I’ve always been pragmatic about school. If I could not see the potential of the end result it was hard to get motivated. In early High School I decided I wanted to be an ornithologist, so I knew college was ahead of me. I graduated 4th among 53. But my life did a course-correction in my senior year and I began studying for Christian ministry. I wasn’t focused on what kind of ministry I wanted to do, or where my particular gifts were, so I dinked around in college and never earned an undergraduate degree. I managed anyway.
I joined a mission that does Bible translation around the world, and found that I could teach. I began teaching classes in intercultural relations and grass-roots development and felt the need for more formation, so I went back to school. I found a place that would accept me for a Masters in Intercultural Administration without a Bachelor’s degree, and completed that program in fine style. I was launched as a missionary trainer.
But then the voice of the Hound of Heaven chased me toward ordained ministry, and I began studying theology in the Bishop’s School in Ecuador, a non-accredited program. I finished the coursework and was duly ordained. I came to the U.S. to find that most of my colleagues had Masters’ of Divinity, and I felt under-trained, under-equipped. But I also had a growing family and responsibilities so I put my nose to the grindstone and did my best, picking up continuing education credits where I could. When I had the chance to do a Master’s in a religious field I jumped at the chance, and at 55 years’ of age, I graduated with a sheepskin in a religious field, a Master of Arts in Spiritual Formation. It helped my ministry in incalculable ways, giving me the solid theological framework on which to build ministry that I had only held partially before.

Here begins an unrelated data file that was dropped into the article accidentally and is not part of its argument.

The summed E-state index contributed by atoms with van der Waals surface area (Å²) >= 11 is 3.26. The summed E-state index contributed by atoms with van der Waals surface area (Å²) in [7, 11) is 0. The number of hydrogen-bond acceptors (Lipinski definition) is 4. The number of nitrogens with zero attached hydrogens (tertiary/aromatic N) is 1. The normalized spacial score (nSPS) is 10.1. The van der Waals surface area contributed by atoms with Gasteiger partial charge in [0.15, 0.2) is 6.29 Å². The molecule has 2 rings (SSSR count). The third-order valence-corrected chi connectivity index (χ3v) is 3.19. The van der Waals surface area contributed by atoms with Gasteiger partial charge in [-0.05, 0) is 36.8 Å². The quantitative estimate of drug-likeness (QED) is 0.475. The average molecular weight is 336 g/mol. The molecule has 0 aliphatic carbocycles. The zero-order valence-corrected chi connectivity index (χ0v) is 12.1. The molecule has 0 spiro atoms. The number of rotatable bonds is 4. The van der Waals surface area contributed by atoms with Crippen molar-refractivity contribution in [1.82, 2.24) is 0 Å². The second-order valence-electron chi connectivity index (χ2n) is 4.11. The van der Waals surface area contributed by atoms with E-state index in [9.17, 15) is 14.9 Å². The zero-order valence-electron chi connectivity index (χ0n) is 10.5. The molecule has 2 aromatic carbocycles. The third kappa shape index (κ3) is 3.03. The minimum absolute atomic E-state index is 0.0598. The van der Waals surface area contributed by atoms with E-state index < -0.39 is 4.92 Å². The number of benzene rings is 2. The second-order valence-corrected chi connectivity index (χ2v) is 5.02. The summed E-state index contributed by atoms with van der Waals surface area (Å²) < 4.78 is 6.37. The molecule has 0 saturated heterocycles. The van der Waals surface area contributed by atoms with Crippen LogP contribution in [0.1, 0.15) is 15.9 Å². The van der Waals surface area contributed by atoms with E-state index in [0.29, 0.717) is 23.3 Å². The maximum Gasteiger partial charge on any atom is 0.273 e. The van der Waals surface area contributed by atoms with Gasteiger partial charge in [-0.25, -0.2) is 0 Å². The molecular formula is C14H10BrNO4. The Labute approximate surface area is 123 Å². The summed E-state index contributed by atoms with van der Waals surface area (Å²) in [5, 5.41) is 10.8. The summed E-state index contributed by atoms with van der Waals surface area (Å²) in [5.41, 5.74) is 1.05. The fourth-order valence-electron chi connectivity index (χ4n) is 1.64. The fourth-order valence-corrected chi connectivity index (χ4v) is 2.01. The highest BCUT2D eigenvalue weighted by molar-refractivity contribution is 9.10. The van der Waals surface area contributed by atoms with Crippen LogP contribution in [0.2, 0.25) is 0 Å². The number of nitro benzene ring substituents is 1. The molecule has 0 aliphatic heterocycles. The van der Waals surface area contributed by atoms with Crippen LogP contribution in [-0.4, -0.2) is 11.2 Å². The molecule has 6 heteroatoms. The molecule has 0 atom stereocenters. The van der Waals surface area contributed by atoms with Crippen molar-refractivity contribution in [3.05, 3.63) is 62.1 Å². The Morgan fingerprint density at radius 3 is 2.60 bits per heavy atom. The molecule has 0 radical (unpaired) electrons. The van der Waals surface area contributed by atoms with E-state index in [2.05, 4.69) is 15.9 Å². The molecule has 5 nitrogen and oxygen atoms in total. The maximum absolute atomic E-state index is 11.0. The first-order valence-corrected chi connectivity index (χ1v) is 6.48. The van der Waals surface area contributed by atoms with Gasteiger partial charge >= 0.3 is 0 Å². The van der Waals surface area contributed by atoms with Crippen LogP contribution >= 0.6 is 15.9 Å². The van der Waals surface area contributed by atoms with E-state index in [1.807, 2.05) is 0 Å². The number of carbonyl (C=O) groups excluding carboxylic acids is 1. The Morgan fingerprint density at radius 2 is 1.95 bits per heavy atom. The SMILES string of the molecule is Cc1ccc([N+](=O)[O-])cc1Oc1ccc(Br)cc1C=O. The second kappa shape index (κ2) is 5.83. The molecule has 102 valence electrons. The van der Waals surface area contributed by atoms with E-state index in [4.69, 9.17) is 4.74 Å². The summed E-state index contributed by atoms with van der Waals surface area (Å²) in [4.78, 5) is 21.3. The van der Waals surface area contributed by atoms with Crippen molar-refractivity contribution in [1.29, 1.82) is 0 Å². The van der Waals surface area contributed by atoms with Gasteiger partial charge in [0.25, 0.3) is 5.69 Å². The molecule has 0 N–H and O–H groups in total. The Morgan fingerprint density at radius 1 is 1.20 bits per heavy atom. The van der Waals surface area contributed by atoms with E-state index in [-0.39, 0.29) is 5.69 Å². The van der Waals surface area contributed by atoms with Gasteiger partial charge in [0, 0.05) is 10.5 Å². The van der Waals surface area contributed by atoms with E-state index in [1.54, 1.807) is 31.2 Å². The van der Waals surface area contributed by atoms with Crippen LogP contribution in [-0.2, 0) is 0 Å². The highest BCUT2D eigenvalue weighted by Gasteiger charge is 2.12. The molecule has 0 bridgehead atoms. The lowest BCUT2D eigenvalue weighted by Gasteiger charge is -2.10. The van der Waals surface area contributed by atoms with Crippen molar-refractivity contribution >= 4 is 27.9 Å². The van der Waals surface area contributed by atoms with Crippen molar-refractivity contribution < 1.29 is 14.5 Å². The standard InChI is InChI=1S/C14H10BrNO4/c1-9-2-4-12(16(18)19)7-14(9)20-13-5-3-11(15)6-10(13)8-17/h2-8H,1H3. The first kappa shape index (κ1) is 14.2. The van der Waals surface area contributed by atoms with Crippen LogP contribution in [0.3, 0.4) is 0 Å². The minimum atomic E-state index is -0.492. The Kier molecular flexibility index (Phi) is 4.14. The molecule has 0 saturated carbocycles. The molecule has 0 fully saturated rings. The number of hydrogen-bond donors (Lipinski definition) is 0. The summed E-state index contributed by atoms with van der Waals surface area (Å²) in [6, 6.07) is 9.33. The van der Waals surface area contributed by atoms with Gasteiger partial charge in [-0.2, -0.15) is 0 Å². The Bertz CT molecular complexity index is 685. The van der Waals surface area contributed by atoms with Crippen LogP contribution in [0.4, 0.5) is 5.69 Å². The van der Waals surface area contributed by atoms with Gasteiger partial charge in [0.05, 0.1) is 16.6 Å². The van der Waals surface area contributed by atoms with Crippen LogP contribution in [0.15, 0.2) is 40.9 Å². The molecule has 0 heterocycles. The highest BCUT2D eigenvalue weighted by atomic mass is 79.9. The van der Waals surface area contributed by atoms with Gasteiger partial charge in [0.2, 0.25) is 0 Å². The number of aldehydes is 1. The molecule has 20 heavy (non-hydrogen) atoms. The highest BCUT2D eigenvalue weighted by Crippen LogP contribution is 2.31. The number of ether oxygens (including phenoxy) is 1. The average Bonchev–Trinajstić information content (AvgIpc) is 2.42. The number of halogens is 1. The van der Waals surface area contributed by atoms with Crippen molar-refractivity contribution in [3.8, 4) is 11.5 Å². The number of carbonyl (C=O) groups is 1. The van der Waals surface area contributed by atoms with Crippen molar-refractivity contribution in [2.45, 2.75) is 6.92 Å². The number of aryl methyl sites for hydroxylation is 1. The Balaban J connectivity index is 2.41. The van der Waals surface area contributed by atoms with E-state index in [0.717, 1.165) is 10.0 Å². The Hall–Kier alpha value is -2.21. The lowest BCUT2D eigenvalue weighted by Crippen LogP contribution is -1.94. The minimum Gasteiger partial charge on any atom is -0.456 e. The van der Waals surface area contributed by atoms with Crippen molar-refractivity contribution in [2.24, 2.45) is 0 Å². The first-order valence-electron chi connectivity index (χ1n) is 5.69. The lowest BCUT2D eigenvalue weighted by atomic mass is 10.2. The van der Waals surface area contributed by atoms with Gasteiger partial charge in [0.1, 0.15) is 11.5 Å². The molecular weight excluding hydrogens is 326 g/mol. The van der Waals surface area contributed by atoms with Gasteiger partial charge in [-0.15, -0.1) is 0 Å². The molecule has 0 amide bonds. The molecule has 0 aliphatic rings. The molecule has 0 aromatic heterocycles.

Now, with only 10 years’ to retirement, I have been accepted at the flagship seminary of our Church, Virginia Theological Seminary in Alexander, for a Doctor of Ministry degree. I start in January. I should be done in three years. And for the first time I don’t have a clear focus for my work out there. A lot of Episcopal clergy have D.Min’s. Nonetheless, I’m a little astounded, surprised and chagrined.
Maybe finally questions of inadequacy need not drive my studies, and I can do them for what they are—a chance to delve deeply into the truths of what it means to be a spiritual person in a spiritual community, and how religion can inform, form and guide that process.